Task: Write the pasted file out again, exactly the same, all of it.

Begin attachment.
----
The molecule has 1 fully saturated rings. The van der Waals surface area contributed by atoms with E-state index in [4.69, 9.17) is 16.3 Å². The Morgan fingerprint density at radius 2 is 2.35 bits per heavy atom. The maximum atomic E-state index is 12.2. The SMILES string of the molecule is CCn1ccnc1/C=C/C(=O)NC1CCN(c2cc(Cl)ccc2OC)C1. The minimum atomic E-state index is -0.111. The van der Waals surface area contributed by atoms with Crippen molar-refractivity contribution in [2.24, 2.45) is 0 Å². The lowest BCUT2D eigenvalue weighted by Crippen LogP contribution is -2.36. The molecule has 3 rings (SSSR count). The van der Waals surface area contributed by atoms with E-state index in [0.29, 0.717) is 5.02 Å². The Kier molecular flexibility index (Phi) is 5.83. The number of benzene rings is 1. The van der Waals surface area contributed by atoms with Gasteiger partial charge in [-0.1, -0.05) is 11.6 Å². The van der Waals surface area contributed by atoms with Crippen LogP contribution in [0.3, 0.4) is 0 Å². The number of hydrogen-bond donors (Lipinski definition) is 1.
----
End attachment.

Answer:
The molecule has 1 fully saturated rings. The van der Waals surface area contributed by atoms with E-state index in [4.69, 9.17) is 16.3 Å². The Morgan fingerprint density at radius 2 is 2.35 bits per heavy atom. The maximum atomic E-state index is 12.2. The SMILES string of the molecule is CCn1ccnc1/C=C/C(=O)NC1CCN(c2cc(Cl)ccc2OC)C1. The minimum atomic E-state index is -0.111. The van der Waals surface area contributed by atoms with Crippen molar-refractivity contribution in [2.24, 2.45) is 0 Å². The lowest BCUT2D eigenvalue weighted by Crippen LogP contribution is -2.36. The molecule has 3 rings (SSSR count). The van der Waals surface area contributed by atoms with E-state index in [0.29, 0.717) is 5.02 Å². The Kier molecular flexibility index (Phi) is 5.83. The number of benzene rings is 1. The van der Waals surface area contributed by atoms with Gasteiger partial charge in [-0.1, -0.05) is 11.6 Å². The van der Waals surface area contributed by atoms with Crippen LogP contribution in [0.3, 0.4) is 0 Å². The number of hydrogen-bond donors (Lipinski definition) is 1.